Last weekend I finally teased an Expert class score out of my 1940 Israeli Mauser in an NRA High Power match (reduced course 100 yard match)! Expert class starts at 89%, suggesting the shooter is hitting mostly 10s and 9s. Originally the goal was much lower, but as I started hitting each classification I nudged it up just to prove what the rifle was capable of. It took me roughly six or seven months, with a match each month, to achieve this goal.
Why an Israeli Mauser
So why did I do it? I think a few shooters in the club thought I was a little crazy at first. After all, I was shooting solid Master scores with the Service Rifle, on my way to High Master, and I just completed building a Remington 700 match rifle that has been sitting in the safe unfired. Why waste months on getting the Israeli Mauser to do something it was never intended, and essentially drop out of being a serious contender in matches during that time? Not to mention the money expense of getting the Israeli Mauser match capable?
I suppose one could say I have 6,000,000 reasons for doing it. The rifle was originally crafted by a nation that at one time sought to exterminate the Jews from the face of the earth. The steel receiver was probably made from iron mined in that same country. It is highly probable that soldiers from that nation used the rifle to fight Allied forces, kill Allied soldiers, and maybe even to kill Jews. But after WWII, the captured rifle made its way to Israel, a Jewish homeland born from the ashes of WWII. What the rifle may have been used for there is anyone's guess. Was it used by Jews in Israel's war of independence Did IDF soldiers use it for training thereafter? Was it the trusted companion of some frontier Jewish kibbutznik? And where did it go after Israel?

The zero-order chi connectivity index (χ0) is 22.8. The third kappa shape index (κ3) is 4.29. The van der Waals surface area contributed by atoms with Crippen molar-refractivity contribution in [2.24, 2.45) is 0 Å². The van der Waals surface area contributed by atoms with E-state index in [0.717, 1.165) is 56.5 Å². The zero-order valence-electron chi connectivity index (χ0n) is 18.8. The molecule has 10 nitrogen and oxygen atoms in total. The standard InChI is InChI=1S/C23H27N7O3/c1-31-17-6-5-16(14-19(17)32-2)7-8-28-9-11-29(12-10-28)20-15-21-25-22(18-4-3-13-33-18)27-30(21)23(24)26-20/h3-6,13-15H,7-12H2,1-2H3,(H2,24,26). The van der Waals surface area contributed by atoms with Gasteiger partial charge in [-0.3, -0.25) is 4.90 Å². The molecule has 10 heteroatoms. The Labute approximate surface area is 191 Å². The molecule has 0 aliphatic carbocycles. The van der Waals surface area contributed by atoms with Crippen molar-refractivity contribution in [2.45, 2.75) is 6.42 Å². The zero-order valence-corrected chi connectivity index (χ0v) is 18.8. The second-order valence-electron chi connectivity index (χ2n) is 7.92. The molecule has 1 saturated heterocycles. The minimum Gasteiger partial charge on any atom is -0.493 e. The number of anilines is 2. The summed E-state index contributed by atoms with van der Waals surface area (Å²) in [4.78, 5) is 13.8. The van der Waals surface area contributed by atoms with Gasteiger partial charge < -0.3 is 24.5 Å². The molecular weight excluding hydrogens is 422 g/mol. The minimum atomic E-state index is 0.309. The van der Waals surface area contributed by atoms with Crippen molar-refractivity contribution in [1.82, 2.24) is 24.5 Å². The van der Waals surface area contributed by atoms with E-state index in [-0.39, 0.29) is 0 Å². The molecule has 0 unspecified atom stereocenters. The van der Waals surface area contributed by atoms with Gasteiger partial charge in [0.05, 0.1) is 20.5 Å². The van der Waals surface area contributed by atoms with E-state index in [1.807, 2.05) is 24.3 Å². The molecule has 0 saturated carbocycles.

Now, you could argue that those are good reasons to acquire the Israeli Mauser as memorabilia, but not necessarily for using it. So what is the significance of using the Israeli Mauser? I think for me, it adds a new chapter to the rifle's life that hopefully my great, great, great grandchildren will remember and perpetuate. My use of it, and someday my daughter's use, and so on, serves to remind us that Jews must not only always be armed, but we must develop the skills to use those arms with precision and safety. A rifle that rusts away in a safe is useless. But a rifle used in sport develops the Jewish shooters' skills so that if someday, G-d forbid, we are ready. Of course, any rifle can serve the purpose of training, but there is something primal and especially memorable about actually using a 70+ year old rifle that has a history of its own. In my case, the Israeli Mauser was actually the first center-fire bolt action rifle I ever shot, and also the first in .308.
Still a Potent Weapon
And make no mistake, in the right hands the Israeli Mauser is still a damn capable rifle for hunting, and I dare say combat in a pinch. I never performed any formal testing, but based on my slow prone targets, I would say the rifle is mechanically capable of just over 1MOA (1" groups at 100 yards). Here is my prone target from the last match, the actual diameter of the aiming black is 6.35":
Yes, it only has an internal 5-round magazine, but I got to be very quick with my reloads using stripper clips. Remember, in High Power the sitting stage is 10 rounds in 60 seconds, with a reload. Here is my sitting stage target from the last match:
As I've been hinting, for several months now a fully ready Remington 700 configured as a competition match rifle has been patiently waiting in the gun safe. I am hoping that 2013 will be the year I earn my High Master card, and I'm feeling good about the R700's ability to get me there.